Harry Potter and the Goblet of Fire

Harry Potter and the Goblet of Fire J.K. Rowling Scholastic 734 pp., $25.95

I have a confession: I expected this review to be titled "Harry Potter and the Curse of the Bestseller List." Potter-mania has reached such absurd proportions, there seemed to be no way the book (despite its Hagridesque dimensions) could equal expectations. I was wrong.

The chapter on the World Quidditch Cup is far more exhilarating than any Super Bowl game, and the triwizard championship offers plenty of soaring fantasy - and a chance for Harry and the readers to learn about the other schools of wizardry. Rowling also gets in a few well-placed jabs at newspaper reporters and resolves forever the question of how to pronounce Hermione's name (for those not up to page 419, it's "her-my-oh-nee").

As Harry gets older, his world gets bigger and the challenges he faces grow darker and more real - as they must if he is to become a true hero. But what makes perfect literary sense also puts this book squarely in the young-adult realm. In plain English, it's just too scary for kids under 12. (I know, I know, what does some stupid adult know, especially one who would use a phrase like "perfect literary sense.") It's also true that there's no way kids are going to put the books down for a year or two, so at the least, I'd recommend parents read the last 100 pages with anyone under 5 feet.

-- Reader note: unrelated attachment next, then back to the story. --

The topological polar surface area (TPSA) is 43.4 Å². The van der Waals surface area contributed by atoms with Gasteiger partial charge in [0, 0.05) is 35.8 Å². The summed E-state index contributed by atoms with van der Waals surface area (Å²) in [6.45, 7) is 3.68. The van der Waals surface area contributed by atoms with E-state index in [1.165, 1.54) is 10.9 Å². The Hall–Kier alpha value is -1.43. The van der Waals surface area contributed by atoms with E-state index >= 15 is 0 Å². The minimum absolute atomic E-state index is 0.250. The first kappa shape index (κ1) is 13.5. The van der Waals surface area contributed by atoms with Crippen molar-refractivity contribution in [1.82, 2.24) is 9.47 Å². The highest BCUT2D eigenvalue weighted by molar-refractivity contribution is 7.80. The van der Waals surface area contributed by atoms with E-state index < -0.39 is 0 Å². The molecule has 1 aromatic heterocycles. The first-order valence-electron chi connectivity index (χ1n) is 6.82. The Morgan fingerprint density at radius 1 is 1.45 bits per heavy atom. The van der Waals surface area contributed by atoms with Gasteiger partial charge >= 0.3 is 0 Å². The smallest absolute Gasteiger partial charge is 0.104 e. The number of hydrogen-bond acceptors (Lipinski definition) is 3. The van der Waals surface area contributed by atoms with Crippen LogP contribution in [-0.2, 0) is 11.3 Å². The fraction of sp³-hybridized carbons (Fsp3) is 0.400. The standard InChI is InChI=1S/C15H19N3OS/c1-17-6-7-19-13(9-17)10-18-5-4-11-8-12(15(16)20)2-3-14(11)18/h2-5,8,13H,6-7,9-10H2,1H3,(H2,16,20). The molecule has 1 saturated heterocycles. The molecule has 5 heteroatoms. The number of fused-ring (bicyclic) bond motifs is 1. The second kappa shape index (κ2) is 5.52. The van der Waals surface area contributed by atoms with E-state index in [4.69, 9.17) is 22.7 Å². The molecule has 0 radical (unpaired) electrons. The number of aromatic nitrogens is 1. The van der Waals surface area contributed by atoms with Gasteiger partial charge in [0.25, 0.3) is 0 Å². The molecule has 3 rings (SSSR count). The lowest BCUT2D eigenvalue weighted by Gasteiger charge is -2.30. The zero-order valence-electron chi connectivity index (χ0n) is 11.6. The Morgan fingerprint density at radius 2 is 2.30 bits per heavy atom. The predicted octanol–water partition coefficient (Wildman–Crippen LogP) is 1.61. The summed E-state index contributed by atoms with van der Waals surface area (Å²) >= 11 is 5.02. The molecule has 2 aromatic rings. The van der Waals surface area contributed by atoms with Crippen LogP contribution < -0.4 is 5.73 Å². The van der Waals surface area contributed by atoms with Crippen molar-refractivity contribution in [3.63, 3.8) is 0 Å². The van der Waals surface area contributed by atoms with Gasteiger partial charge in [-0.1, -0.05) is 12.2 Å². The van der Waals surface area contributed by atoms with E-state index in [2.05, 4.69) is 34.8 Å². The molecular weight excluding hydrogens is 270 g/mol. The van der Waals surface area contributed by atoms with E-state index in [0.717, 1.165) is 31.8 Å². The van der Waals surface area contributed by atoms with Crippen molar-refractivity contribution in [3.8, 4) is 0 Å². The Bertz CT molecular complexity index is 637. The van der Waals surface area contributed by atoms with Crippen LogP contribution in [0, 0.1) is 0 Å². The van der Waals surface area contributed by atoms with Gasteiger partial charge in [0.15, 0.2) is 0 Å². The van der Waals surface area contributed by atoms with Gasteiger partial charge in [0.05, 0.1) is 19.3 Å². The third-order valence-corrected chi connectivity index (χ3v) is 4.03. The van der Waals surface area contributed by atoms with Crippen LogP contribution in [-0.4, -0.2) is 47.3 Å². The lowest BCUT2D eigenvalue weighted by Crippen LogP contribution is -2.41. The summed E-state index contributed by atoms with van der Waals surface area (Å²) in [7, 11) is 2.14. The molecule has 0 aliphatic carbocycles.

A final plea: Unless the Dursleys are going to develop as characters, or at least become important to the plot, could Harry please spend vacations somewhere else? At this point, the reader finds herself in the unexpected (and unwelcome) position of feeling sorry for poor flabby Dudley, who keeps getting picked on by all these wizards.

(c) Copyright 2000. The Christian Science Publishing Society

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